Through a shake-up of its bases, the Italian Air Force is streamlining its special operations and rescue operations, trimming costs as new aircraft come into service, and reflecting what officials describe as a shift in the type of mission they are handling in the 21st century.
On Sept. 22, the Air Force’s 1st Brigade for Special Operations moved into new premises at Cervia Air Base on Italy’s Adriatic coast, part of an enlargement of the brigade that saw it take command of the 15th Wing already based at Cervia, which undertakes combat search-and-rescue missions.
Three wings already grouped under the brigade’s command, which are spread around Italy, are set to partly shift personnel and machinery to Cervia.
“We need to be ready and flexible enough for a whole range of operations,” said Gen. Francesco Agresti, the brigade’s new commander. “We’ve got the experience, we just need to configure it better.”
“You have to move in hours, you don’t know where, when or how,” said Gen. Maurizio Lodovisi, head of the Air Force’s Operational Forces Command.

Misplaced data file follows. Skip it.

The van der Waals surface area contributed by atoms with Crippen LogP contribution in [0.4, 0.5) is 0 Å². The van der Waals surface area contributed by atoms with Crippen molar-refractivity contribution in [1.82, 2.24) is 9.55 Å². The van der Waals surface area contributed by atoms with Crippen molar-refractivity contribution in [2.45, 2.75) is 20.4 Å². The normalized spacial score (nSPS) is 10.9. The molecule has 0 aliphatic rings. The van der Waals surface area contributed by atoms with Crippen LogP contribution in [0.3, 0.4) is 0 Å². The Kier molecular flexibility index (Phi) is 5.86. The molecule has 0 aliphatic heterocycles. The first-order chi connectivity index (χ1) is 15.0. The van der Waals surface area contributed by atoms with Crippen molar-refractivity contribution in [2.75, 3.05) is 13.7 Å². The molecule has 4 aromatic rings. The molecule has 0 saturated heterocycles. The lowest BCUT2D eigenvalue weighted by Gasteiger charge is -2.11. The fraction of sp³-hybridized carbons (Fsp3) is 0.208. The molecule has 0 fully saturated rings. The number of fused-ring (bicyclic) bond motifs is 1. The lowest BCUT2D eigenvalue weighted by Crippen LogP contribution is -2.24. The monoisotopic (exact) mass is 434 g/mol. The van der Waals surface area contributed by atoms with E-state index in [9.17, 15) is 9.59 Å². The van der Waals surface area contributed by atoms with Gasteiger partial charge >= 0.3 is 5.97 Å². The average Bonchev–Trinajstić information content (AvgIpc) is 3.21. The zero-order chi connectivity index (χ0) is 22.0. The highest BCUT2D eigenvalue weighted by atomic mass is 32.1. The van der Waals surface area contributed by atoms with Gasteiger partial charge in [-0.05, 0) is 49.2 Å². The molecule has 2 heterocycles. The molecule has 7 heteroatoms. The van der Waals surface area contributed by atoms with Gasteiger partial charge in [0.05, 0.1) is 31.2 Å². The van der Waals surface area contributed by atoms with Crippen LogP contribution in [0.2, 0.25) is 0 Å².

Lodovisi cited the NATO operation in Libya and the continuing instability there as an example. “Libya has shown us we need to be ready to recover pilots and extract civilians,” he said. “This move will give us a huge operational benefit.”
The 1st Brigade oversees the Air Force’s 16th Wing, which is based in southern Italy and has provided force protection for Italy’s air base at Herat in Afghanistan. Also part of the brigade is the 17th Special Operations Wing, which is based at Furbara in central Italy and has operated in Afghanistan. The brigade also oversees the 9th Wing from southern Italy, which operates the AB212 helicopter in support of special operations.
The Crossroads of Special Operations